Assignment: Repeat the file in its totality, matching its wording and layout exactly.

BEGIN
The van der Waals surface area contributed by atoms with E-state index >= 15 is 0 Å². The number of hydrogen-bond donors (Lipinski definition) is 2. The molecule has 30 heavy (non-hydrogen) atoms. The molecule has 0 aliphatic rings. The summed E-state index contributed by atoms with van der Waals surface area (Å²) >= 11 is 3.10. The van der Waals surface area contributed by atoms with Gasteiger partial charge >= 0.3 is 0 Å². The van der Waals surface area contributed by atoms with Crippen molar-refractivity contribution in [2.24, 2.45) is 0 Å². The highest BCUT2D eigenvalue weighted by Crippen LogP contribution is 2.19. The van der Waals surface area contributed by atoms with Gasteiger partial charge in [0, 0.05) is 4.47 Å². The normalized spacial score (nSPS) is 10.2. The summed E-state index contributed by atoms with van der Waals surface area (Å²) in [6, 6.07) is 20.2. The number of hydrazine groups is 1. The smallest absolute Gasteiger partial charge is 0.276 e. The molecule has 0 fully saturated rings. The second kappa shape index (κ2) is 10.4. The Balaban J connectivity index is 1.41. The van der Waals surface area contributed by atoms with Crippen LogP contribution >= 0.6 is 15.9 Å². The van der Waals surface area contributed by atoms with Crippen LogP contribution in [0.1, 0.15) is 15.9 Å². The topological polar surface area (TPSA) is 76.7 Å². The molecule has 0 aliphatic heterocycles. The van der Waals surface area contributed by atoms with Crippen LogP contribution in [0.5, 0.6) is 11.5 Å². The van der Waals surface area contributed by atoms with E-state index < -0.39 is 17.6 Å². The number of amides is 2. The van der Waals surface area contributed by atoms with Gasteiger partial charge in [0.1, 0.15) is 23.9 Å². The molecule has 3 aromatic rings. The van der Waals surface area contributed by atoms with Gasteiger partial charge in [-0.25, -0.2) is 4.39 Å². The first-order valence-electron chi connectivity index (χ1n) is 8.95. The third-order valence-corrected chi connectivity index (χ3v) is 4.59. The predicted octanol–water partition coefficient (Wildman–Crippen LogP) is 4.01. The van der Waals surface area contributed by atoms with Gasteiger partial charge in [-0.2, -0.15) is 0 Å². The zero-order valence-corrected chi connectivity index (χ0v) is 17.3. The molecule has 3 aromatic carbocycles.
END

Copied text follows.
The van der Waals surface area contributed by atoms with E-state index >= 15 is 0 Å². The number of hydrogen-bond donors (Lipinski definition) is 2. The molecule has 30 heavy (non-hydrogen) atoms. The molecule has 0 aliphatic rings. The summed E-state index contributed by atoms with van der Waals surface area (Å²) >= 11 is 3.10. The van der Waals surface area contributed by atoms with Gasteiger partial charge >= 0.3 is 0 Å². The van der Waals surface area contributed by atoms with Crippen molar-refractivity contribution in [2.24, 2.45) is 0 Å². The highest BCUT2D eigenvalue weighted by Crippen LogP contribution is 2.19. The van der Waals surface area contributed by atoms with Gasteiger partial charge in [0, 0.05) is 4.47 Å². The normalized spacial score (nSPS) is 10.2. The summed E-state index contributed by atoms with van der Waals surface area (Å²) in [6, 6.07) is 20.2. The number of hydrazine groups is 1. The smallest absolute Gasteiger partial charge is 0.276 e. The molecule has 0 fully saturated rings. The second kappa shape index (κ2) is 10.4. The Balaban J connectivity index is 1.41. The van der Waals surface area contributed by atoms with Crippen LogP contribution >= 0.6 is 15.9 Å². The van der Waals surface area contributed by atoms with Crippen LogP contribution in [0.1, 0.15) is 15.9 Å². The topological polar surface area (TPSA) is 76.7 Å². The molecule has 0 aliphatic heterocycles. The van der Waals surface area contributed by atoms with Crippen LogP contribution in [0.5, 0.6) is 11.5 Å². The van der Waals surface area contributed by atoms with E-state index < -0.39 is 17.6 Å². The number of amides is 2. The van der Waals surface area contributed by atoms with Gasteiger partial charge in [0.1, 0.15) is 23.9 Å². The molecule has 3 aromatic rings. The van der Waals surface area contributed by atoms with Gasteiger partial charge in [-0.25, -0.2) is 4.39 Å². The first-order valence-electron chi connectivity index (χ1n) is 8.95. The third-order valence-corrected chi connectivity index (χ3v) is 4.59. The predicted octanol–water partition coefficient (Wildman–Crippen LogP) is 4.01. The van der Waals surface area contributed by atoms with Gasteiger partial charge in [-0.2, -0.15) is 0 Å². The zero-order valence-corrected chi connectivity index (χ0v) is 17.3. The molecule has 3 aromatic carbocycles.